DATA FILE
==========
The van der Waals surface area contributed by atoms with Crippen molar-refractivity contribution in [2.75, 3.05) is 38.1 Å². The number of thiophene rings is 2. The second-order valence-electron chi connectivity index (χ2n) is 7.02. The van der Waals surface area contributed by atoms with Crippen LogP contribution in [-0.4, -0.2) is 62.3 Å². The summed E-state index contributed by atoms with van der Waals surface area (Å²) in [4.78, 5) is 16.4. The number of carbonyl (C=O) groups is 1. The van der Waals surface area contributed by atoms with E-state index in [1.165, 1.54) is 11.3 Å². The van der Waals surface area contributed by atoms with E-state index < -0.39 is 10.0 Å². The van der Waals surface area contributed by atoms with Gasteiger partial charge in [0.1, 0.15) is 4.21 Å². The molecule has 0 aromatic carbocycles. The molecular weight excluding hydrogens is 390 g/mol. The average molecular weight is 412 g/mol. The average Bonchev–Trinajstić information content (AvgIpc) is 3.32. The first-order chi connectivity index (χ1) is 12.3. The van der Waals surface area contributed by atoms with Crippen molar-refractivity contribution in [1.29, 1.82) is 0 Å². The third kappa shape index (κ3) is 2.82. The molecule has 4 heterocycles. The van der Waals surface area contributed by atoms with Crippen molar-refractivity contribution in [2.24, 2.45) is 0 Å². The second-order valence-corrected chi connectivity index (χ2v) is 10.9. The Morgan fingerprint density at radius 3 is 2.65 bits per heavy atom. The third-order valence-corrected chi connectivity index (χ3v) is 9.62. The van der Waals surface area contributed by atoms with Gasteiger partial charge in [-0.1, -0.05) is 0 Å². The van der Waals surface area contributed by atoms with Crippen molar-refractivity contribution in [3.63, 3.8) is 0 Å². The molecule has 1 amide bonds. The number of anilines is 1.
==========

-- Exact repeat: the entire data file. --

The van der Waals surface area contributed by atoms with Crippen molar-refractivity contribution in [2.75, 3.05) is 38.1 Å². The number of thiophene rings is 2. The second-order valence-electron chi connectivity index (χ2n) is 7.02. The van der Waals surface area contributed by atoms with Crippen LogP contribution in [-0.4, -0.2) is 62.3 Å². The summed E-state index contributed by atoms with van der Waals surface area (Å²) in [4.78, 5) is 16.4. The number of carbonyl (C=O) groups is 1. The van der Waals surface area contributed by atoms with E-state index in [1.165, 1.54) is 11.3 Å². The van der Waals surface area contributed by atoms with E-state index < -0.39 is 10.0 Å². The van der Waals surface area contributed by atoms with Gasteiger partial charge in [0.1, 0.15) is 4.21 Å². The molecule has 0 aromatic carbocycles. The molecular weight excluding hydrogens is 390 g/mol. The average molecular weight is 412 g/mol. The average Bonchev–Trinajstić information content (AvgIpc) is 3.32. The first-order chi connectivity index (χ1) is 12.3. The van der Waals surface area contributed by atoms with Crippen molar-refractivity contribution in [1.29, 1.82) is 0 Å². The third kappa shape index (κ3) is 2.82. The molecule has 4 heterocycles. The van der Waals surface area contributed by atoms with Crippen molar-refractivity contribution in [2.24, 2.45) is 0 Å². The second-order valence-corrected chi connectivity index (χ2v) is 10.9. The Morgan fingerprint density at radius 3 is 2.65 bits per heavy atom. The third-order valence-corrected chi connectivity index (χ3v) is 9.62. The van der Waals surface area contributed by atoms with Gasteiger partial charge in [-0.1, -0.05) is 0 Å². The van der Waals surface area contributed by atoms with Crippen molar-refractivity contribution in [3.63, 3.8) is 0 Å². The molecule has 1 amide bonds. The number of anilines is 1.